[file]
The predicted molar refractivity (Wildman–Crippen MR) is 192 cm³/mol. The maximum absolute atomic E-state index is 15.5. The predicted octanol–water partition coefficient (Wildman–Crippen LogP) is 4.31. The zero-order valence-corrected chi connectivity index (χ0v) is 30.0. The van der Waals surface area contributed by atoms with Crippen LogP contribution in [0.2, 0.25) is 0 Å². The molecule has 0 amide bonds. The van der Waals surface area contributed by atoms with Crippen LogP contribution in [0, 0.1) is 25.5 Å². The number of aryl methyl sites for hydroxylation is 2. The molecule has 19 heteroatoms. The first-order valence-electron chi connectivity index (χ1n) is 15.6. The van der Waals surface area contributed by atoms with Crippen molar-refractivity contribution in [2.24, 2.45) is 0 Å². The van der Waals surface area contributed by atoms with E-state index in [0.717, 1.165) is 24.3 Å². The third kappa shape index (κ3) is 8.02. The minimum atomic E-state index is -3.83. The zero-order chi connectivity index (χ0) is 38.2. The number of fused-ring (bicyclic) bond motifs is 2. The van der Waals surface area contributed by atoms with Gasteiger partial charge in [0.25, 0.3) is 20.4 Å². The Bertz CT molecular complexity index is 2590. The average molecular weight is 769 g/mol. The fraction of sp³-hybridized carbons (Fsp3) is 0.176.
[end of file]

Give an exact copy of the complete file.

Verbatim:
The predicted molar refractivity (Wildman–Crippen MR) is 192 cm³/mol. The maximum absolute atomic E-state index is 15.5. The predicted octanol–water partition coefficient (Wildman–Crippen LogP) is 4.31. The zero-order valence-corrected chi connectivity index (χ0v) is 30.0. The van der Waals surface area contributed by atoms with Crippen LogP contribution in [0.2, 0.25) is 0 Å². The molecule has 0 amide bonds. The van der Waals surface area contributed by atoms with Crippen LogP contribution in [0, 0.1) is 25.5 Å². The number of aryl methyl sites for hydroxylation is 2. The molecule has 19 heteroatoms. The first-order valence-electron chi connectivity index (χ1n) is 15.6. The van der Waals surface area contributed by atoms with Crippen molar-refractivity contribution in [2.24, 2.45) is 0 Å². The van der Waals surface area contributed by atoms with E-state index in [0.717, 1.165) is 24.3 Å². The third kappa shape index (κ3) is 8.02. The minimum atomic E-state index is -3.83. The zero-order chi connectivity index (χ0) is 38.2. The number of fused-ring (bicyclic) bond motifs is 2. The van der Waals surface area contributed by atoms with Gasteiger partial charge in [0.25, 0.3) is 20.4 Å². The Bertz CT molecular complexity index is 2590. The average molecular weight is 769 g/mol. The fraction of sp³-hybridized carbons (Fsp3) is 0.176.